Definition of Military Law
Military law is all legal structures that govern military personnel. Topics covered by military cover service members' conduct while in training or on active duty, protections of military spouses, and service members' reentry into civil society when their tours of duty are over.
The Uniform Code of Military Justice (UCMJ) governs service members' conduct while in training or on active duty. It lists nearly 60 activities in which service members cannot engage while in the military. If a service member violates one of these provisions, the service member's commanding officer (CO) may decide to punish that soldier or refer her to a court-martial, which she will be tried.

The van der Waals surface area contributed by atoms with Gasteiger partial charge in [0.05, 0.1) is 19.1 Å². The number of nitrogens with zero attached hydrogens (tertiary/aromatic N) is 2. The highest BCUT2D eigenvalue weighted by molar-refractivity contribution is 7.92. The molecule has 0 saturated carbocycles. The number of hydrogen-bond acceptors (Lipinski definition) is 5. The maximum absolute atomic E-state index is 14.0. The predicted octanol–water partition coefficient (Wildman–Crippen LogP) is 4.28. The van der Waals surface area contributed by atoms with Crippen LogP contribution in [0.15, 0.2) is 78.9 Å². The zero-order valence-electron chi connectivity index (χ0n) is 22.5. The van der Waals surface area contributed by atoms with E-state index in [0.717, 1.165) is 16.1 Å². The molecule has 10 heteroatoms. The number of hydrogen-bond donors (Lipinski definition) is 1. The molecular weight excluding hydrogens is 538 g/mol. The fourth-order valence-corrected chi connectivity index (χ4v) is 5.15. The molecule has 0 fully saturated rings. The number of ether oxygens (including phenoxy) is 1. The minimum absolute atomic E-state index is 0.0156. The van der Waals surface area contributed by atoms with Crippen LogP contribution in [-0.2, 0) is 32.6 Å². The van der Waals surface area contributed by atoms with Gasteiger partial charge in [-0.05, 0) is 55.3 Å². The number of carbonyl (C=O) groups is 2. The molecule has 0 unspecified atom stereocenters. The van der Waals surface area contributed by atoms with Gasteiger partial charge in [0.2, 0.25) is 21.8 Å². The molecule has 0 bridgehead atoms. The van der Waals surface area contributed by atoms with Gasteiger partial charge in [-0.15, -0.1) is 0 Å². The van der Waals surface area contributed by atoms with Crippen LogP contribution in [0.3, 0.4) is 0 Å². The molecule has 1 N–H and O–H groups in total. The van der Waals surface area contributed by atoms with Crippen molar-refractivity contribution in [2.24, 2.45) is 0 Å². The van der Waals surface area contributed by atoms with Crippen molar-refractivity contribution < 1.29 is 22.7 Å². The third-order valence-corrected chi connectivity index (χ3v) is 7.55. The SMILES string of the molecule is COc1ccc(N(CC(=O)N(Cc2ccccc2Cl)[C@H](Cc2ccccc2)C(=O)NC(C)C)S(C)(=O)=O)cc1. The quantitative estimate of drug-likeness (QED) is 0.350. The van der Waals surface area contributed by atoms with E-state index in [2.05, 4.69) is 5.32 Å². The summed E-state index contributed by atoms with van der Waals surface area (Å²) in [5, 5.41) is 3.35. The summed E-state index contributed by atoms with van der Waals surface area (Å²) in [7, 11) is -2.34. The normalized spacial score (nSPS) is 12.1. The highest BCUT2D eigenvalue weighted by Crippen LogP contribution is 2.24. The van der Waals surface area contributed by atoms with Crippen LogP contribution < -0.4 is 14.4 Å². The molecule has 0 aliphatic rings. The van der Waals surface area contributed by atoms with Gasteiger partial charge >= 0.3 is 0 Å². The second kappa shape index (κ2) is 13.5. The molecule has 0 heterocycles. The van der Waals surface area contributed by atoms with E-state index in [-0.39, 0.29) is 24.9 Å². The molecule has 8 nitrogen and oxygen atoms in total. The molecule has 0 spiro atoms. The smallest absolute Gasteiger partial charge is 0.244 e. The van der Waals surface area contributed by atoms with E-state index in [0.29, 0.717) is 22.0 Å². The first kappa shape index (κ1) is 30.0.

Military personnel who return from their tour of duty must return to civilian life, and the transition can be somewhat difficult. Fortunately, several laws are in place to help. First, the Servicemembers Civil Relief Act helps soldiers put their life on hold while away by protecting them against credit card debt, mortgage payments, and pending trials. Next, the Uniformed Services Employment and Reemployment Rights Act (USERRA) helps service members reintegrate into society by requiring employers to rehire military employees after they return from service under certain circumstances.
Terms to Know
Practice Area Notes
Most of the lawyers that practice law stemming from the UCMJ are part of the Judge Advocate General's (JAG) Corps. Each branch of the military has its own JAG corps. Members of the JAG corps represent the military in many different capacities, including individual representation before courts-martial and representing the military in general in civilian courts.
Related Practice Areas